Linux desktops have always faced an uphill battle against Windows desktops. Now, OSDL is calling together architects from over two dozen key desktop-oriented Linux projects to a Dec. 1-2 meeting at its headquarters to set strategic directions and standards, and find synergies amongst Desktop Linux organizations.

Armed with detailed information about what Linux desktop users really want from their desktops from a recent OSDL (Open Source Development Labs Inc.) survey, the developers will attempt to fix the technical problems keeping Linux from winning a lion's share of the desktop market.

There have been numerous attempts in the past to popularize the Linux desktop. Indeed, OSDL has sponsored some of these efforts.

What's different this time is that instead of simply trying to set a policy, OSDL has reached out to other open-source organizations to work in a small group of less than a hundred developers on how to dramatically improve the Linux desktop.

Some of the major desktop organizations represented include Gnome.org and KDE.org, to LinuxBase.org and Oasis-Open.org, to Mozilla.org and OpenOffice.org.

The plan also has the corporate support of Adobe Systems Inc., Intel Corp., IBM, Hewlett-Packard Co., Linspire Inc., Mandriva SA, Novell Inc., RealNetworks Inc., Red Hat Inc., Trolltech, and Xandros Inc.

John Cherry, OSDL's Initiative manager for the Linux desktop, said that the OSDL decided to take a close look at why the Linux desktop had lagged behind other areas where Linux had been accepted much more quickly.

Part of the problem, according to Cherry, was that the changes that needed "to be adopted for Linux to become successful on the Linux desktop had to be driven by the Linux communities and their distros. The Linux companies alone couldn't do it."

Since OSDL is vendor-neutral, Cherry said, "It's uniquely positioned to pull together developers."

Dave Rosenberg, OSDL's principal analyst, said, "There's a huge amount of innovation going on in the Linux desktop, but there's been no unified thread."

Things are changing.

"We weren't aware how much the Linux desktop was in people's minds," said Rosenberg. There has been a great deal of interest in the meeting.

In advance of the weekend get-together at OSDL's Beaverton, Ore., headquarters, developers have been hammering out what areas they'll be tackling at the meeting.

The meeting is not just limited to fat-client desktops such as a Linux equivalent to Microsoft's Windows XP.

For example, Jim McQuillan of the LTSP (Linux Terminal Server Project), a thin-client group, has identified resource utilization of high-powered desktop clients, better local device and audio support and enterprise level management and security tools as being important for thin-client Linux desktops.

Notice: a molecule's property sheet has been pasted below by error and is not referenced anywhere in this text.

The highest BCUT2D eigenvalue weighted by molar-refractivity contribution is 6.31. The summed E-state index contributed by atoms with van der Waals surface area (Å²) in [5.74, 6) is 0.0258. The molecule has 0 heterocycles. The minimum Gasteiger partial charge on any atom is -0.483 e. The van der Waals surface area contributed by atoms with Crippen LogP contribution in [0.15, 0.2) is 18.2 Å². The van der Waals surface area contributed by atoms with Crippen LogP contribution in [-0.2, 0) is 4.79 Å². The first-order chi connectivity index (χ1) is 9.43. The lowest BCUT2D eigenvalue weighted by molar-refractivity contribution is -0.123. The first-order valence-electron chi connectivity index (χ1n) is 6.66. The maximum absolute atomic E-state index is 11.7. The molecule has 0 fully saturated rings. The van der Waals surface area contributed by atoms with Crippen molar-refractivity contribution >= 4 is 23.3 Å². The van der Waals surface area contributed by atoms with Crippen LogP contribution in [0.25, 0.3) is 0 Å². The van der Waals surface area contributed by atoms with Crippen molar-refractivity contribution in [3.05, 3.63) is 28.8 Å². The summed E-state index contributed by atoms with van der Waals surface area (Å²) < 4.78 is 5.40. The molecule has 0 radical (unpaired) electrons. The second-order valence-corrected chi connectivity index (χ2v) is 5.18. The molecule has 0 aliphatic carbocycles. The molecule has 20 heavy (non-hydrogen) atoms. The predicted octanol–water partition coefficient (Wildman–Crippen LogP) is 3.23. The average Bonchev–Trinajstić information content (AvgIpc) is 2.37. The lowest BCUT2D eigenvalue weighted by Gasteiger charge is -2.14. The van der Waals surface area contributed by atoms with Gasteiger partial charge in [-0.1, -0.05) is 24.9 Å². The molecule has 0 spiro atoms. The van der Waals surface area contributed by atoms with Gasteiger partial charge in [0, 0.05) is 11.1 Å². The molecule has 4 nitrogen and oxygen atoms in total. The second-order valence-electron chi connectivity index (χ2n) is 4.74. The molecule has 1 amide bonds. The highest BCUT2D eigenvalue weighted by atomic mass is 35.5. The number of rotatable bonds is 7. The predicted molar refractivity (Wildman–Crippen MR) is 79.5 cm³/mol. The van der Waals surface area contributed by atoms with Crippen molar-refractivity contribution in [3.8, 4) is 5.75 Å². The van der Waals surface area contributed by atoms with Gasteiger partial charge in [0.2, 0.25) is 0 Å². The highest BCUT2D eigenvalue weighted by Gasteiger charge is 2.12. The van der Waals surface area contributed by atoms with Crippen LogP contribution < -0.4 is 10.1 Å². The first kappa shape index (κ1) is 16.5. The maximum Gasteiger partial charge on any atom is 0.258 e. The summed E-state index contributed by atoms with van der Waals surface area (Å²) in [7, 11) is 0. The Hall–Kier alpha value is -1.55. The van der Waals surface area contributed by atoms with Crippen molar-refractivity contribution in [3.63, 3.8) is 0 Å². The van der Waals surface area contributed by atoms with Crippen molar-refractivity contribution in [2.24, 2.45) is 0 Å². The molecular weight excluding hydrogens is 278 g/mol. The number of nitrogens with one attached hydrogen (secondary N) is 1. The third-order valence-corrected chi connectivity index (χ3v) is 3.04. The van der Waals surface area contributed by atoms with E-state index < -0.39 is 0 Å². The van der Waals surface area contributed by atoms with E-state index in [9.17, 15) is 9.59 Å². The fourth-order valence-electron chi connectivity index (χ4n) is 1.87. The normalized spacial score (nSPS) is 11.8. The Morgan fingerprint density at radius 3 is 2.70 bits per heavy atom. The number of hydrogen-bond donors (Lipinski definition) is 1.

The group, in advance of the meeting, has also identified issues that are standing in the way of the Linux desktop's adoption.

In addition to the recent survey's identification of the need for more device drivers and the porting of some Windows applications to Linux, the developers have identified FUD (fear, uncertainty and doubt) and a need for better Linux interfaces for the blind.

Perhaps the most important problem the meeting will address is a very mundane one.

It is, as Jon Perr, a technology marketing executive and former Ximian official, put it, the "Who will do it?" problem.

"Some of the toughest barriers to Linux desktop adoption, especially by corporate customers, are bigger than any given vendor. However, the complexity (and often, the sheer drudgery) of the development work, combined with lower interest among community hackers as end users, mean that key issues don't get addressed (or at least, not in a timely way, from a market perspective)," said Perr in a planning group e-mail discussion.

Some of this grunt work is already being done.

The OSDL's Open Source Device Drivers Web site was launched on Nov. 11 as a repository of device driver information and to help device driver developers get accustomed to the methods and processes of the Linux kernel community.

While announced in August, the launch was prompted in part by the upcoming desktop meeting.

The meeting will address include other areas, as Patrice Lagrange, Adobe Systems Inc.'s Linux market development and strategy director, suggested, "Desktop organizations should leave the meeting with a clear understanding of gaps in inter-org interactions and dependencies, [and] define a common list of ... gaps in technology where there would be benefit in coordination across desktop organizations."

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